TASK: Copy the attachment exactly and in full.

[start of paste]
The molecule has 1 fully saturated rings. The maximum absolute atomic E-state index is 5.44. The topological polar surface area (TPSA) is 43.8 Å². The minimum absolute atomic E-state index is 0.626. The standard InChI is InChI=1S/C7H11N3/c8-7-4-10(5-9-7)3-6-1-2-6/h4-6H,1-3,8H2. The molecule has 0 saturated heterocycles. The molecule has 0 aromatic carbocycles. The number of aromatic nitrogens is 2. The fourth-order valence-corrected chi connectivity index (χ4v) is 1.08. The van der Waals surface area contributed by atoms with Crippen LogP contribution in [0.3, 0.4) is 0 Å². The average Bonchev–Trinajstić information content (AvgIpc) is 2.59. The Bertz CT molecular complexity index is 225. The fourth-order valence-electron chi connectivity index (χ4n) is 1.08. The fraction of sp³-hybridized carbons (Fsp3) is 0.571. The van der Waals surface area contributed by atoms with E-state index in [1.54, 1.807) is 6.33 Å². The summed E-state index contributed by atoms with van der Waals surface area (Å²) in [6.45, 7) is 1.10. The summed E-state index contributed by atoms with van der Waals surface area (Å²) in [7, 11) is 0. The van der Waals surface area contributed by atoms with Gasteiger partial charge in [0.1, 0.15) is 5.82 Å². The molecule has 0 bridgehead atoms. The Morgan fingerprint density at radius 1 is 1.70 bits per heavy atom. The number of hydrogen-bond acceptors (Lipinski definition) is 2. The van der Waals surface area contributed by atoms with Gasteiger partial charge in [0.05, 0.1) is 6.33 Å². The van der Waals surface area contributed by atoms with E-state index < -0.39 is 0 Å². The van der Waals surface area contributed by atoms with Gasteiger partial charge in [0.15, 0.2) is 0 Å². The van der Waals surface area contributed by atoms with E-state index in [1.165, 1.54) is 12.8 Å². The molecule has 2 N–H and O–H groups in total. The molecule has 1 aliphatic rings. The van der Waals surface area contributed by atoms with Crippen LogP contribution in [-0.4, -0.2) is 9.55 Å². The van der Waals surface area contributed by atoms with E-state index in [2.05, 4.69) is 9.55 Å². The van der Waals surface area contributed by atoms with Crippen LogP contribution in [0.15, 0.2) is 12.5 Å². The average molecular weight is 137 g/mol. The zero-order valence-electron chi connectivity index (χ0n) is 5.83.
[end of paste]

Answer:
The molecule has 1 fully saturated rings. The maximum absolute atomic E-state index is 5.44. The topological polar surface area (TPSA) is 43.8 Å². The minimum absolute atomic E-state index is 0.626. The standard InChI is InChI=1S/C7H11N3/c8-7-4-10(5-9-7)3-6-1-2-6/h4-6H,1-3,8H2. The molecule has 0 saturated heterocycles. The molecule has 0 aromatic carbocycles. The number of aromatic nitrogens is 2. The fourth-order valence-corrected chi connectivity index (χ4v) is 1.08. The van der Waals surface area contributed by atoms with Crippen LogP contribution in [0.3, 0.4) is 0 Å². The average Bonchev–Trinajstić information content (AvgIpc) is 2.59. The Bertz CT molecular complexity index is 225. The fourth-order valence-electron chi connectivity index (χ4n) is 1.08. The fraction of sp³-hybridized carbons (Fsp3) is 0.571. The van der Waals surface area contributed by atoms with E-state index in [1.54, 1.807) is 6.33 Å². The summed E-state index contributed by atoms with van der Waals surface area (Å²) in [6.45, 7) is 1.10. The summed E-state index contributed by atoms with van der Waals surface area (Å²) in [7, 11) is 0. The van der Waals surface area contributed by atoms with Gasteiger partial charge in [0.1, 0.15) is 5.82 Å². The molecule has 0 bridgehead atoms. The Morgan fingerprint density at radius 1 is 1.70 bits per heavy atom. The number of hydrogen-bond acceptors (Lipinski definition) is 2. The van der Waals surface area contributed by atoms with Gasteiger partial charge in [0.05, 0.1) is 6.33 Å². The van der Waals surface area contributed by atoms with E-state index < -0.39 is 0 Å². The van der Waals surface area contributed by atoms with Gasteiger partial charge in [0.15, 0.2) is 0 Å². The van der Waals surface area contributed by atoms with E-state index in [1.165, 1.54) is 12.8 Å². The molecule has 2 N–H and O–H groups in total. The molecule has 1 aliphatic rings. The van der Waals surface area contributed by atoms with Crippen LogP contribution in [-0.4, -0.2) is 9.55 Å². The van der Waals surface area contributed by atoms with E-state index in [2.05, 4.69) is 9.55 Å². The van der Waals surface area contributed by atoms with Crippen LogP contribution in [0.15, 0.2) is 12.5 Å². The average molecular weight is 137 g/mol. The zero-order valence-electron chi connectivity index (χ0n) is 5.83.